# Is the following function continuously differentiable at $x=0$?

Is the function $$f(x) = \begin{cases} 1 & x\leq0 \\ \cos(x) & x\geq 0 \end{cases}$$ differentiable at $x=0$? Is it continuously differentiable?

How can I check it? I see that $$\lim_{x\to0^+}\frac{\cos(x) - 1}{x},$$ and

$$\lim_{x\to0^-}\frac{1-1}{x-0},$$

but how can I conclude from here?

hint: $\cos x - 1 = -2\sin^2 (\frac{x}{2})$, and use $\dfrac{\sin (\frac{x}{2})}{\frac{x}{2}}\to 1$.
• One could also use L'Hospital Rule if it is allowed by instructor. (It is allowed as far as math is concerned, to find the limit: $\lim_{x\to0^+}\dfrac{\cos(x) - 1}{x}= \lim_{x\to0^+}\dfrac{-\sin(x)}1=\lim_{x\to0^+}\dfrac01=0$.) – Mirko Jul 28 '15 at 22:20 it is continue in $x=0$ so check f' $$f'(x)=\left\{\begin{matrix} 0 &x<0\\ -sin x& x>0 \end{matrix}\right.$$ $$\lim_{x\rightarrow x^+}f'(x)= \lim_{x\rightarrow x^+} -sinx =0\\ \lim_{x\rightarrow x^-}f'(x)=\lim_{x\rightarrow x^-}0=0\\f'_{0^+}=f'_{0^+}$$ so it is differentiable at $x=0$
then ,it is differentiable at every point in $\mathbb{R}$
• if you want to do by limit , it is possible . $$\lim_{x\rightarrow 0^+}\frac{f(x)-1}{x-0}=\lim_{x\rightarrow 0^+}\frac{1-1}{x-0}=0\\ \lim_{x\rightarrow 0^-}\frac{f(x)-1}{x-0}=\lim_{x\rightarrow 0^+}\frac{cosx-1}{x-0}=\\\lim_{x\rightarrow 0^-}\frac{cos x-1}{x}\frac{cos x+1}{cosx +1}= \\\lim_{x\rightarrow 0^-}\frac{-sin^2x}{x(cos x+1)}=\\ \lim_{x\rightarrow 0^-}\frac{-sinx}{(cos x+1)}=\frac{0}{1}=0$$ – Khosrotash Jul 28 '15 at 21:57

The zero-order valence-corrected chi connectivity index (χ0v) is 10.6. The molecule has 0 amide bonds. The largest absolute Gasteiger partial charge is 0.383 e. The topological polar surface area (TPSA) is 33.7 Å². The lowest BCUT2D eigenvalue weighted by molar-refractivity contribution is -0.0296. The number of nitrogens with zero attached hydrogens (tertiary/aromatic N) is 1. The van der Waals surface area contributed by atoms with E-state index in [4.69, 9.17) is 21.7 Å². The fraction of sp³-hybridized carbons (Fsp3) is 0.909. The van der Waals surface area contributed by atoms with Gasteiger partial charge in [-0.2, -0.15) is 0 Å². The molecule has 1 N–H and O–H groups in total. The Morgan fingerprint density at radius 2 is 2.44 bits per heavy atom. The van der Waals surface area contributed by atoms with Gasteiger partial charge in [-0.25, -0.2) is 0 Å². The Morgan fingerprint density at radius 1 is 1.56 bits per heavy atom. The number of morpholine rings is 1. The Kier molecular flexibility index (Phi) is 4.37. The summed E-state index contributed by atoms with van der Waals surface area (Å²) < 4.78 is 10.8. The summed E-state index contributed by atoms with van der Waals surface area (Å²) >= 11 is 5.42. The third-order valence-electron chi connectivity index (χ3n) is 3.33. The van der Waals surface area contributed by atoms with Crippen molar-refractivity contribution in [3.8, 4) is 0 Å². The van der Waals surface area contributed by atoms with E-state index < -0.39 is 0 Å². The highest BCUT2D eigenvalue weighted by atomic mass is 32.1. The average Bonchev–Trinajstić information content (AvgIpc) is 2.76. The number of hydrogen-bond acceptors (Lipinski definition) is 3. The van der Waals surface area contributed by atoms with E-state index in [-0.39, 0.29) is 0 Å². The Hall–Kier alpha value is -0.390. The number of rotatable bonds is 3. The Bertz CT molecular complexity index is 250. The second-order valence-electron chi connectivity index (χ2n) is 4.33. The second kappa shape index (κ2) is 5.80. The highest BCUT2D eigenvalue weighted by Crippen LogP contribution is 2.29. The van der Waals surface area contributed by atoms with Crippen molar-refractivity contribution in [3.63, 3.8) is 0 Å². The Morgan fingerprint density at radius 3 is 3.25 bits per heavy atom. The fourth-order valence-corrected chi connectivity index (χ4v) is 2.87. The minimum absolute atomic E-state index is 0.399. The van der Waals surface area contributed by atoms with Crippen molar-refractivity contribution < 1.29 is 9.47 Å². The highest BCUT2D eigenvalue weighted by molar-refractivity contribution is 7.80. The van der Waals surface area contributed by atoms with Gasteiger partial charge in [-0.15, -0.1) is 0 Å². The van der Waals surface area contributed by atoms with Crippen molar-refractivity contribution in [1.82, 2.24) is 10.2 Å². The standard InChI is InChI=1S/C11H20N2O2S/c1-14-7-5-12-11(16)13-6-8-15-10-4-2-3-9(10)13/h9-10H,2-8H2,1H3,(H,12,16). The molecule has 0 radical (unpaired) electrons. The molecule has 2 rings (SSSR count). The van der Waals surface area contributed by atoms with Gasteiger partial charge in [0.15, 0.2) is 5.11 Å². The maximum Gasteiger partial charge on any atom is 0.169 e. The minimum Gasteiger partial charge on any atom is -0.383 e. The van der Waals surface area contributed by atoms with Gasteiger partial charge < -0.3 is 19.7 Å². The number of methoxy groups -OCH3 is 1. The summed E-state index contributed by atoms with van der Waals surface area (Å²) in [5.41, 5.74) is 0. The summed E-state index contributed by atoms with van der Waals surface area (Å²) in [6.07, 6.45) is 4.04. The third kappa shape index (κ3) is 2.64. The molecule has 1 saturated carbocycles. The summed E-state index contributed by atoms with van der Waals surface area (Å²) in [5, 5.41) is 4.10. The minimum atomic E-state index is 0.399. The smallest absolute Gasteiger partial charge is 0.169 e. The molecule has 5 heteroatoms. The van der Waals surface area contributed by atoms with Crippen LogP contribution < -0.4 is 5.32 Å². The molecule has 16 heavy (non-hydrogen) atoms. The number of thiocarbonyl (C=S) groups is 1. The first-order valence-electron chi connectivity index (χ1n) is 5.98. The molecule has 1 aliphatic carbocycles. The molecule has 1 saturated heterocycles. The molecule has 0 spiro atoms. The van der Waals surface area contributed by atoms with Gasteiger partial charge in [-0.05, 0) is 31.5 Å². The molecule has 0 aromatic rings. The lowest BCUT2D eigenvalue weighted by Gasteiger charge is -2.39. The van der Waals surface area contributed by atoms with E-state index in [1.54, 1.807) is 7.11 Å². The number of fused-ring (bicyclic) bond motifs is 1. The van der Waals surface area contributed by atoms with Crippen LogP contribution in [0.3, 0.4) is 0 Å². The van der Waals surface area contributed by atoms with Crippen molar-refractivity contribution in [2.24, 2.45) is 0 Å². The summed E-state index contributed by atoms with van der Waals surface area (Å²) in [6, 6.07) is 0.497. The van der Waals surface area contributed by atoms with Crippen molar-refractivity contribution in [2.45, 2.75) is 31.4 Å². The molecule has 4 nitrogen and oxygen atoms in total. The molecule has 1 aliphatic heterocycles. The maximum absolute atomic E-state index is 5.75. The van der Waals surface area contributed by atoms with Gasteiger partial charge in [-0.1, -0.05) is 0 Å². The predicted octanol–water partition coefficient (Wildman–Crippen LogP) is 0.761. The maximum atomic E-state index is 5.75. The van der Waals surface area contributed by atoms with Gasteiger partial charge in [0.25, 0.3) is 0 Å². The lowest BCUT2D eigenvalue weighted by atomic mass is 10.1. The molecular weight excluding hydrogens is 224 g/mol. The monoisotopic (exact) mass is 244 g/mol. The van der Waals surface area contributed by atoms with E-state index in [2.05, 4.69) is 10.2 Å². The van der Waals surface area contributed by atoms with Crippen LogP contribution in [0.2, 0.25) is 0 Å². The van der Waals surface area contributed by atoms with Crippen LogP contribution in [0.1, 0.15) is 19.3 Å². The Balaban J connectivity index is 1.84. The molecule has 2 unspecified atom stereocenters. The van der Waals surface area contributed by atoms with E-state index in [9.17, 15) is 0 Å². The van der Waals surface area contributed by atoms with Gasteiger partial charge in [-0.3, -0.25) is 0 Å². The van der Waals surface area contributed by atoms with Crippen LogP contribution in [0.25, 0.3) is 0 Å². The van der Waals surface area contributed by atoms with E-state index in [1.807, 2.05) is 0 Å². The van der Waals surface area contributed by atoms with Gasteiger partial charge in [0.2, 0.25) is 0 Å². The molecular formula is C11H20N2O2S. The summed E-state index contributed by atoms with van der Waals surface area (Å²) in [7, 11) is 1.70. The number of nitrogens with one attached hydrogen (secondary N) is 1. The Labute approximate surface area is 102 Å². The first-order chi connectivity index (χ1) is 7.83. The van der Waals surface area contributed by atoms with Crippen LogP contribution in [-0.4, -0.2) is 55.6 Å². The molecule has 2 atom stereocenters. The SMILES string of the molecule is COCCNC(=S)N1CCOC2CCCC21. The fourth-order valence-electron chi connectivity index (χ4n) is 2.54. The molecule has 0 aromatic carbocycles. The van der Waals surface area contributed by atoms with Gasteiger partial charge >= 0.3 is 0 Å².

• Small typo: $\lim_{x\to0^-}\frac{-\sin(x)}{\cos(x)+1} = \frac{0}{2}=0$. – Aad Jul 28 '15 at 22:06
• This may be a very nice and accepted answer, but it is incorrect. It is an answer to a different question, not the one posted. The derivative at $0$ has not been properly found in this answer. To see the difference, try $g(x) = \begin{cases} x^2 \sin(\frac1x)& x<0 \\0&x=0\\x^2 \cos(\frac1x) & x>0\end{cases}$. The hint by KfSsOc in the other answer is correct (find both limits and see if they are equal). It is not that "if you want to find by limits": You have no other option here. This should have been your correct answer, not an extra comment. You did "continuously" but not "diffeentiable" . – Mirko Jul 28 '15 at 22:11
• @Aad One CANNOT use DIRECTLTY the knowledge of what happens with the derivatives on both sides. That knowledge is helpful to answer the question whether the derivative is continuous at $0$, if it exists. The question whether it exists must be answered on its own, by finding the limits in your question $\lim_{x\to0^+}\frac{\cos(x) - 1}{x}$ and $\lim_{x\to0^-}\frac{1-1}{x-0}$. – Mirko Jul 28 '15 at 22:28